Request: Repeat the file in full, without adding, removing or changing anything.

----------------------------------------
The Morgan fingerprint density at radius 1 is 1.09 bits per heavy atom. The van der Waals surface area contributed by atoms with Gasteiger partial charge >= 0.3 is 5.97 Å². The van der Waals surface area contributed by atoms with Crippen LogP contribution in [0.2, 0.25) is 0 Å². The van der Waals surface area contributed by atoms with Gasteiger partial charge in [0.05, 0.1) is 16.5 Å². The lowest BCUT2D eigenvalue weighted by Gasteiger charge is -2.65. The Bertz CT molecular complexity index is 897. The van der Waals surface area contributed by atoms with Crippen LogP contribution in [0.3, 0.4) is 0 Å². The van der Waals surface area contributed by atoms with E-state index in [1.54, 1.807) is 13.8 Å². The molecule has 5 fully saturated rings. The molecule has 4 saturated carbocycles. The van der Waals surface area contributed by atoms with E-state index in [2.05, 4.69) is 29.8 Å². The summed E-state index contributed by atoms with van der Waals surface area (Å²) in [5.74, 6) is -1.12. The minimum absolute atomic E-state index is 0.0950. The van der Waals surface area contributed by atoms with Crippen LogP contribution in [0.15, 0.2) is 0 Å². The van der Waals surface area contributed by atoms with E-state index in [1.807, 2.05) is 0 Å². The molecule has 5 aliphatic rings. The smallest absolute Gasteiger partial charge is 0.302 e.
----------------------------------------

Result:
The Morgan fingerprint density at radius 1 is 1.09 bits per heavy atom. The van der Waals surface area contributed by atoms with Gasteiger partial charge >= 0.3 is 5.97 Å². The van der Waals surface area contributed by atoms with Crippen LogP contribution in [0.2, 0.25) is 0 Å². The van der Waals surface area contributed by atoms with Gasteiger partial charge in [0.05, 0.1) is 16.5 Å². The lowest BCUT2D eigenvalue weighted by Gasteiger charge is -2.65. The Bertz CT molecular complexity index is 897. The van der Waals surface area contributed by atoms with Crippen LogP contribution in [0.3, 0.4) is 0 Å². The van der Waals surface area contributed by atoms with E-state index in [1.54, 1.807) is 13.8 Å². The molecule has 5 fully saturated rings. The molecule has 4 saturated carbocycles. The van der Waals surface area contributed by atoms with E-state index in [2.05, 4.69) is 29.8 Å². The summed E-state index contributed by atoms with van der Waals surface area (Å²) in [5.74, 6) is -1.12. The minimum absolute atomic E-state index is 0.0950. The van der Waals surface area contributed by atoms with Crippen LogP contribution in [0.15, 0.2) is 0 Å². The van der Waals surface area contributed by atoms with E-state index in [1.807, 2.05) is 0 Å². The molecule has 5 aliphatic rings. The smallest absolute Gasteiger partial charge is 0.302 e.